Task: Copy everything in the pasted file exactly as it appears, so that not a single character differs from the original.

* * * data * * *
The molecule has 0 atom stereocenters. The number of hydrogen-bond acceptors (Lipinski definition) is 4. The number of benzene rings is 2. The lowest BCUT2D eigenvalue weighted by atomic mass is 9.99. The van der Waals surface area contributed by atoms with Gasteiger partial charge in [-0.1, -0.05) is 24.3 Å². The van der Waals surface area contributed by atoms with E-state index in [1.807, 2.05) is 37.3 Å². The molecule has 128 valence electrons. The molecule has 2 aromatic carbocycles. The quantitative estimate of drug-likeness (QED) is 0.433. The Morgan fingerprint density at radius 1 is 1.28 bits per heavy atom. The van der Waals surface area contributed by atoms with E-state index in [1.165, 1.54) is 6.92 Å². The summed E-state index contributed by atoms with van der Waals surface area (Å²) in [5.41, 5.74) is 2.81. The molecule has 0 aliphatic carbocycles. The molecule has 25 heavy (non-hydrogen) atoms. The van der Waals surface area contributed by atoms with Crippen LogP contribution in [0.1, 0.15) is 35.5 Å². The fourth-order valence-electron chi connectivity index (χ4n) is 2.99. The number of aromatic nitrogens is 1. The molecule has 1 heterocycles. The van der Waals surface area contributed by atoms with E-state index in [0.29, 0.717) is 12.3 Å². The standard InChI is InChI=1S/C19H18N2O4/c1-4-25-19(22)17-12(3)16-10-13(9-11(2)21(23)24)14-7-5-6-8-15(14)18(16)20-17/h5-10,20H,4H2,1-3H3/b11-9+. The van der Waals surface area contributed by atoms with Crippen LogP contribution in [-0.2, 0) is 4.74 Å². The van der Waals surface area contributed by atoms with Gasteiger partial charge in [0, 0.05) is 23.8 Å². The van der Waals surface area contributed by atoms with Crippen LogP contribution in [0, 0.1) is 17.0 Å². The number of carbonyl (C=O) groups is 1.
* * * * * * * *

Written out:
The molecule has 0 atom stereocenters. The number of hydrogen-bond acceptors (Lipinski definition) is 4. The number of benzene rings is 2. The lowest BCUT2D eigenvalue weighted by atomic mass is 9.99. The van der Waals surface area contributed by atoms with Gasteiger partial charge in [-0.1, -0.05) is 24.3 Å². The van der Waals surface area contributed by atoms with E-state index in [1.807, 2.05) is 37.3 Å². The molecule has 128 valence electrons. The molecule has 2 aromatic carbocycles. The quantitative estimate of drug-likeness (QED) is 0.433. The Morgan fingerprint density at radius 1 is 1.28 bits per heavy atom. The van der Waals surface area contributed by atoms with E-state index in [1.165, 1.54) is 6.92 Å². The summed E-state index contributed by atoms with van der Waals surface area (Å²) in [5.41, 5.74) is 2.81. The molecule has 0 aliphatic carbocycles. The molecule has 25 heavy (non-hydrogen) atoms. The van der Waals surface area contributed by atoms with Crippen LogP contribution in [0.1, 0.15) is 35.5 Å². The fourth-order valence-electron chi connectivity index (χ4n) is 2.99. The number of aromatic nitrogens is 1. The molecule has 1 heterocycles. The van der Waals surface area contributed by atoms with E-state index in [0.29, 0.717) is 12.3 Å². The standard InChI is InChI=1S/C19H18N2O4/c1-4-25-19(22)17-12(3)16-10-13(9-11(2)21(23)24)14-7-5-6-8-15(14)18(16)20-17/h5-10,20H,4H2,1-3H3/b11-9+. The van der Waals surface area contributed by atoms with Crippen LogP contribution in [-0.2, 0) is 4.74 Å². The van der Waals surface area contributed by atoms with Gasteiger partial charge in [0, 0.05) is 23.8 Å². The van der Waals surface area contributed by atoms with Crippen LogP contribution in [0, 0.1) is 17.0 Å². The number of carbonyl (C=O) groups is 1.